A forest of temples at Prambanan

Continued from my evening experience of watching the Ramayana in Indonesia

This was, in fact, my second trip to the Prambanan temple complex in the day. I had paid a visit as a typical tourist earlier in the morning, to take in the magnificent Hindu temples dedicated to the trinity of Brahma, Vishnu and Shiva (to whom the largest temple here is dedicated).

The sky was grey and menacing when I stepped into the complex, with the rain thundering down within minutes and adding a touch of drama to this fascinating, open space.

All the temples in this complex were built between the 9th and 10th centuries, when this Java region of Indonesia saw the intermingling of Hindu and Buddhist cultures.

Being at Prambanan was a bit like standing inside a forest of temples, the tall spires reaching towards the skies. There are over 200 monuments inside this complex, but only some of them survive intact today, most destroyed by earthquakes over the centuries.

At closer glance, every temple took on a character of its own, each with its unique and profuse carvings on the walls and pillars, particularly the bas-relief of Ramayana in the central ones. I even spotted a classic Ganesha statue inside one of the shrines, practically undamaged and shining in the dim light that managed to stream in through cracks in the roof.

Not surprisingly, the Prambanan temples were inscribed in the UNESCO world heritage list a few decades ago. Along with the world’s largest Buddhist temple at Borobudur, the Hindu temples of Prambanan stand as a solid testament to this country’s respect for its chequered past and the tolerance for its multicultural present under the rule of the present Sultan. Surely, there is a lesson for the entire world there in this small, bustling town of Indonesia.

Watching the Ramayana in Indonesia

As the sun began to set and the yellow electric lights of the theatre came on, there was restiveness in the air. A large group of school children had arrived there a few minutes ago, apparently as part of a cultural excursion. Apart from these giggly kids and their harried teachers, most of the audience comprised foreign visitors to Indonesia. Like me.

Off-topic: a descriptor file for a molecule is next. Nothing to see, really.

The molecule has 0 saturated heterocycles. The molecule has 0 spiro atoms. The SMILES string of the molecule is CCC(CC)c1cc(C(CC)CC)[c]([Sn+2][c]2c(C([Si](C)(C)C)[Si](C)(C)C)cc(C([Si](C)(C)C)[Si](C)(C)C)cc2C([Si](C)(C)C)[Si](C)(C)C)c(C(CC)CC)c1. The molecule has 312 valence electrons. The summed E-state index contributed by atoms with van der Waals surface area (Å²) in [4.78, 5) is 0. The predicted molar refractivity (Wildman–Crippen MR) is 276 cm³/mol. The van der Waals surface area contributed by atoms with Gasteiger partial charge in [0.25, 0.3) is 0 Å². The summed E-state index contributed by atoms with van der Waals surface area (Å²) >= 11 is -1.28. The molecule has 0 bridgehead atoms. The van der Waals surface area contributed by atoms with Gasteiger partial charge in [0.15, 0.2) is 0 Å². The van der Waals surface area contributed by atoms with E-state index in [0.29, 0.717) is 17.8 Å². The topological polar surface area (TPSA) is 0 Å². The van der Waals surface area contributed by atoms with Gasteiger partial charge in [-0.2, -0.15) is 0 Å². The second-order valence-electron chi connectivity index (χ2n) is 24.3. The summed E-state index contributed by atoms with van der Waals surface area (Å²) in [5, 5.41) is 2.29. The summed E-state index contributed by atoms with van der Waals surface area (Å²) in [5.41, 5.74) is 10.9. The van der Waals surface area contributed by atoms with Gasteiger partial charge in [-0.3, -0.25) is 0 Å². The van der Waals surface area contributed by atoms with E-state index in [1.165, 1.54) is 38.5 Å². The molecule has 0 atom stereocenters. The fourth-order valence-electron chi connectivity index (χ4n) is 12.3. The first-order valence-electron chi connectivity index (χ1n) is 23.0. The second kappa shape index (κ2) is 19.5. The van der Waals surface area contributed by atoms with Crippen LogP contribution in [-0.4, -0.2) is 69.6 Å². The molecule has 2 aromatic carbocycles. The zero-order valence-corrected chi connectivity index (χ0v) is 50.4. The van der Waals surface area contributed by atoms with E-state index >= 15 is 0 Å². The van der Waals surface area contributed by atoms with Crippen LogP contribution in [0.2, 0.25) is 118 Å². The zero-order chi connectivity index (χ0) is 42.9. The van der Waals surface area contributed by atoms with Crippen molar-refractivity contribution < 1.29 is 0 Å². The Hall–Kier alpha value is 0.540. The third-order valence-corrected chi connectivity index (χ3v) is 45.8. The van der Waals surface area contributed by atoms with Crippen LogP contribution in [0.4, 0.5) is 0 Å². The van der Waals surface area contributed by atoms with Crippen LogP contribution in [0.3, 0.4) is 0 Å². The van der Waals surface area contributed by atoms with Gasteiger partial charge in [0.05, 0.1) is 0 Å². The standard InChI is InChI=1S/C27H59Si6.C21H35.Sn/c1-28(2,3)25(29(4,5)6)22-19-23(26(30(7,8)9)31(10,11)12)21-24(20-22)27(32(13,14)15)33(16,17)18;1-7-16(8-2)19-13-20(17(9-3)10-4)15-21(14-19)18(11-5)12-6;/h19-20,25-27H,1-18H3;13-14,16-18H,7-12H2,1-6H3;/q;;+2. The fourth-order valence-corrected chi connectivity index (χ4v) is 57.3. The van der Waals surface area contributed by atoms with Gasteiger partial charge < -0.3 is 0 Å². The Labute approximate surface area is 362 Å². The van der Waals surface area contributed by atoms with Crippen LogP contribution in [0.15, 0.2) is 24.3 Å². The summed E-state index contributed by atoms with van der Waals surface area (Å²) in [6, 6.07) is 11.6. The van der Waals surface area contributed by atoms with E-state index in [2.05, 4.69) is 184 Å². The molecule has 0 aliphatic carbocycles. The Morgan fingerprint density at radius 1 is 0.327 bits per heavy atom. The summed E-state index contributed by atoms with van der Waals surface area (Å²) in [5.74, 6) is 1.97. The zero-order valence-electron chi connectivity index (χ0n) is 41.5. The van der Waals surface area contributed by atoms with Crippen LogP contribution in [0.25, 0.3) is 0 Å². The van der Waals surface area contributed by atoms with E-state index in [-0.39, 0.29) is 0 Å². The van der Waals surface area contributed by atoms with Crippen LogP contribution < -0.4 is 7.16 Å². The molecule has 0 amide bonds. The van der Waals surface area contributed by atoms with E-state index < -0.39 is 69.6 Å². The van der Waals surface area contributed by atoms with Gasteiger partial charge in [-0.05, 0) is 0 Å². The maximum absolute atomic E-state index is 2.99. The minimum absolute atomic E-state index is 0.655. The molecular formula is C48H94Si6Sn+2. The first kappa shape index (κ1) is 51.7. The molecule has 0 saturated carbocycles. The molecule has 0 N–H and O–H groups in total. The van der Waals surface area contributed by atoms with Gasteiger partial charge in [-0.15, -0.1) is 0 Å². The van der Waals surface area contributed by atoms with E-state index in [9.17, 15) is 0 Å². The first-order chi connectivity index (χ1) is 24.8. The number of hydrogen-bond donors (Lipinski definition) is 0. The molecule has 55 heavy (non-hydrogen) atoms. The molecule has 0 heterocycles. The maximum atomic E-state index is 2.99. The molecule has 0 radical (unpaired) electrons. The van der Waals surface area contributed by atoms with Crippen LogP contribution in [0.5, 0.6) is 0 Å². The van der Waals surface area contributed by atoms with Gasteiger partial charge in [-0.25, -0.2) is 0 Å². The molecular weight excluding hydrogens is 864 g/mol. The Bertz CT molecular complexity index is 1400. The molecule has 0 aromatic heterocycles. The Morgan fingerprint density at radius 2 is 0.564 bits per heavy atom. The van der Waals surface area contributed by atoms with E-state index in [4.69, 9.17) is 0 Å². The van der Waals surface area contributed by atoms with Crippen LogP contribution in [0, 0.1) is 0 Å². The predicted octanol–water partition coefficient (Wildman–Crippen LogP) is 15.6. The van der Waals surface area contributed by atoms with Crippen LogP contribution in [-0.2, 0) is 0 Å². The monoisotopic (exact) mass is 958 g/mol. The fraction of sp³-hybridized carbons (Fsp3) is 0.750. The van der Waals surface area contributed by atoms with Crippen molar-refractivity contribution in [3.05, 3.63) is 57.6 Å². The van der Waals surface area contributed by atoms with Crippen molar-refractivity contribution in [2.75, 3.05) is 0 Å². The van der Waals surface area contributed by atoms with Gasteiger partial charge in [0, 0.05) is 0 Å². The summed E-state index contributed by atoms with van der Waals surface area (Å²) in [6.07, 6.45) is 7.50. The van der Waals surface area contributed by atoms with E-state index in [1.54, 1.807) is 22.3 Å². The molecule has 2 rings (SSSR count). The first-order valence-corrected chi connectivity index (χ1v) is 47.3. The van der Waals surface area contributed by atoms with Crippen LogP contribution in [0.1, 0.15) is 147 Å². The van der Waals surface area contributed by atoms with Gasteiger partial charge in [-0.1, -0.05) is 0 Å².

I was at the Prambanan temple complex near Yogyakarta (pronounced locally as Jogja) to watch the famous Ramayana ballet that takes place there every night. In the summer months, the performance is in the open-air theatre, against the backdrop of the towering temples. But since I was there in the cold season, we had settled into the cosy amphitheatre, with its stage right in the centre.

The orchestra at the back of the stage – complete with local versions of musical instruments we know in India, such as the mridangam and harmonium – soon began to strum traditional tunes, signalling the start of the show. Having grown up with this epic, I was really not sure what to expect, but I was definitely looking forward to a new interpretation. As it turned out, the performance was fascinating, enhanced by the undeniably Indonesian looks and costumes of the actors, over 200 of them.

The performance was peppered with lots of dance and movement, all the actors (including the demons, I must add) seeming to glide with an easy grace, leaving no doubt that this was indeed a ballet. The music was melodic and dramatic by turns. And there were no spoken words in an unfamiliar language to hamper my enjoyment of this experience.

The story began with Rama and Lakshmana leaving for the forest, a docile Sita in tow. The narrative was more or less traditional, following their path to Lanka, all the way through till Ravana’s gory end. A glittering golden deer, a brave Jatayu vulture, the semi funny-ferocious demons at Ravana’s court – every detail was carefully detailed through dance and music, and the vibrant costumes. Sita herself was a petite beauty, filled with pathos and hope at the same time, moving gracefully in time to the lilting music.

Although the battle scenes were spectacular, it was Hanuman in his white costume and beard who stole the show, first with his antics and finally the flair with which he set fire to Ravana’s golden city.

At the end of the ballet, as I made my way out of the theatre, I found myself coming face to face with Hanuman; along with other characters, he was waiting to pose for photos with the appreciative audience. I refused with a smile and walked on, humming the lilting notes of the background score.

(Watch this short video for a sense of the vibrant costumes and the lilting music and the magnificence of the battle scenes)

To be continued: At the Prambanan temples of Yogyakarta

A quick guide to Borobudur

Although Indonesia is best known for the gorgeous island of Bali, the highlight of my trip to this country was the UNESCO site of Borobudur. It is the world’s largest Buddhist temple, in the world’s largest Muslim country. What more can I say?

The best time to see Borobudur was early in the morning, I had been told repeatedly. Just at sunrise, in fact. I gave it a pass though, not relishing the idea of trudging up tall and uneven stone steps at 3 am. But even later in the morning, when the sun was still mellow, the Borobudur temple was a stunner.